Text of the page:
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White-box Cryptography

White-box Cryptography is a type of encryption that can be used for advanced mobile device protection. It is often implemented to protect private keys that are swimming in the rich operating system, rather than secured in the most trusted area of the device, which would be a hardware trusted platform module (TPM).

In instances where an app’s security does not store authentication keys in the TPM, the keys would be more vulnerable to specific attacks where the devices are overtaken and its contents analyzed. White-box encryption is software but it mimics the difficulty that key extraction would have were the keys stored in the TPM.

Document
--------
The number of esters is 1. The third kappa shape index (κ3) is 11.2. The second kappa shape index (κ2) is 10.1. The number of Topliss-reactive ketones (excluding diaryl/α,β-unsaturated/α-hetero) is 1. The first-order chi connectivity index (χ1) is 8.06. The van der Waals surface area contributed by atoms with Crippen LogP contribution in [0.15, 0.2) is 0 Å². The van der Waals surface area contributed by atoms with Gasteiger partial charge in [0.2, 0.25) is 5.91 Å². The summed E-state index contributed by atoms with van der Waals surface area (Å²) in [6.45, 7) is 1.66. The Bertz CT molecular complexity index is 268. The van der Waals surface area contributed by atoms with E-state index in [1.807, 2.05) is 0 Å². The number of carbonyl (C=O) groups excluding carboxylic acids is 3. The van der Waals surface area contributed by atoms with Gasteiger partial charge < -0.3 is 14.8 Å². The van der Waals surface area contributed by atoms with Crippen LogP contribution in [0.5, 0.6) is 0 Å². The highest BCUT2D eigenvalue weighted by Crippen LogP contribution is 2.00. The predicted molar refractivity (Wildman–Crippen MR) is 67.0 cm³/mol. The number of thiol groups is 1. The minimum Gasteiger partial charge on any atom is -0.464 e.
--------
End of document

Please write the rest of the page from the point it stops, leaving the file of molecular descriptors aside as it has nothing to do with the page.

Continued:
A white-box attack is any kind of attack that attempts to remove or reveal the private keys held inside. White-box cryptography is a complex layer of encryption that makes the key removal by driving up the costs and efforts to where a successful attack is infeasible.

Example:

“White-box cryptography, when added to a mobile security solution, helps prevent a lost, stolen, or malware-compromised device from being reverse engineered to extract sensitive information such as authentication keys.”

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